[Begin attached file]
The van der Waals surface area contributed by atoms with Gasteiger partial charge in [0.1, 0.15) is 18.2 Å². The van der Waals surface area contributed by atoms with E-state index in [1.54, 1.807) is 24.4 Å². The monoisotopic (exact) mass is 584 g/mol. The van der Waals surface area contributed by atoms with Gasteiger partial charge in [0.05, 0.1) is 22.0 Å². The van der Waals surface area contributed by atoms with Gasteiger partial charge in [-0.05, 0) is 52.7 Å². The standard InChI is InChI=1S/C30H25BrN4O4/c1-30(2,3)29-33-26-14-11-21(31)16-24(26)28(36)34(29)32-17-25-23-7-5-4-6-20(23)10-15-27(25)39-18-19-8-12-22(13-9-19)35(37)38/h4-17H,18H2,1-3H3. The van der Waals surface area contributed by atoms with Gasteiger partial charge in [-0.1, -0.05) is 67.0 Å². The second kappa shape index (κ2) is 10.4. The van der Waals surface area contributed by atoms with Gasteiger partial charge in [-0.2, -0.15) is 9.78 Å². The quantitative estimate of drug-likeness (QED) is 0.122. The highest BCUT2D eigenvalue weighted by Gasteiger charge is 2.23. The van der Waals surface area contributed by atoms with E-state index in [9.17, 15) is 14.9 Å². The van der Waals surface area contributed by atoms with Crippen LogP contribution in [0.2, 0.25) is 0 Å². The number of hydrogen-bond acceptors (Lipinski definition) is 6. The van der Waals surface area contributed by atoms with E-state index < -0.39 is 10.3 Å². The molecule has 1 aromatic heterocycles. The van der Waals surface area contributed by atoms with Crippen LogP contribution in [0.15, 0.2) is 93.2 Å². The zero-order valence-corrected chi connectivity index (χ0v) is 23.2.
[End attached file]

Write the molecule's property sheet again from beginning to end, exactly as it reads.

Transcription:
The van der Waals surface area contributed by atoms with Gasteiger partial charge in [0.1, 0.15) is 18.2 Å². The van der Waals surface area contributed by atoms with E-state index in [1.54, 1.807) is 24.4 Å². The monoisotopic (exact) mass is 584 g/mol. The van der Waals surface area contributed by atoms with Gasteiger partial charge in [0.05, 0.1) is 22.0 Å². The van der Waals surface area contributed by atoms with Gasteiger partial charge in [-0.05, 0) is 52.7 Å². The standard InChI is InChI=1S/C30H25BrN4O4/c1-30(2,3)29-33-26-14-11-21(31)16-24(26)28(36)34(29)32-17-25-23-7-5-4-6-20(23)10-15-27(25)39-18-19-8-12-22(13-9-19)35(37)38/h4-17H,18H2,1-3H3. The van der Waals surface area contributed by atoms with Gasteiger partial charge in [-0.1, -0.05) is 67.0 Å². The second kappa shape index (κ2) is 10.4. The van der Waals surface area contributed by atoms with Gasteiger partial charge in [-0.2, -0.15) is 9.78 Å². The quantitative estimate of drug-likeness (QED) is 0.122. The highest BCUT2D eigenvalue weighted by Gasteiger charge is 2.23. The van der Waals surface area contributed by atoms with E-state index in [9.17, 15) is 14.9 Å². The van der Waals surface area contributed by atoms with Crippen LogP contribution in [0.2, 0.25) is 0 Å². The number of hydrogen-bond acceptors (Lipinski definition) is 6. The van der Waals surface area contributed by atoms with E-state index < -0.39 is 10.3 Å². The molecule has 1 aromatic heterocycles. The van der Waals surface area contributed by atoms with Crippen LogP contribution in [0.15, 0.2) is 93.2 Å². The zero-order valence-corrected chi connectivity index (χ0v) is 23.2.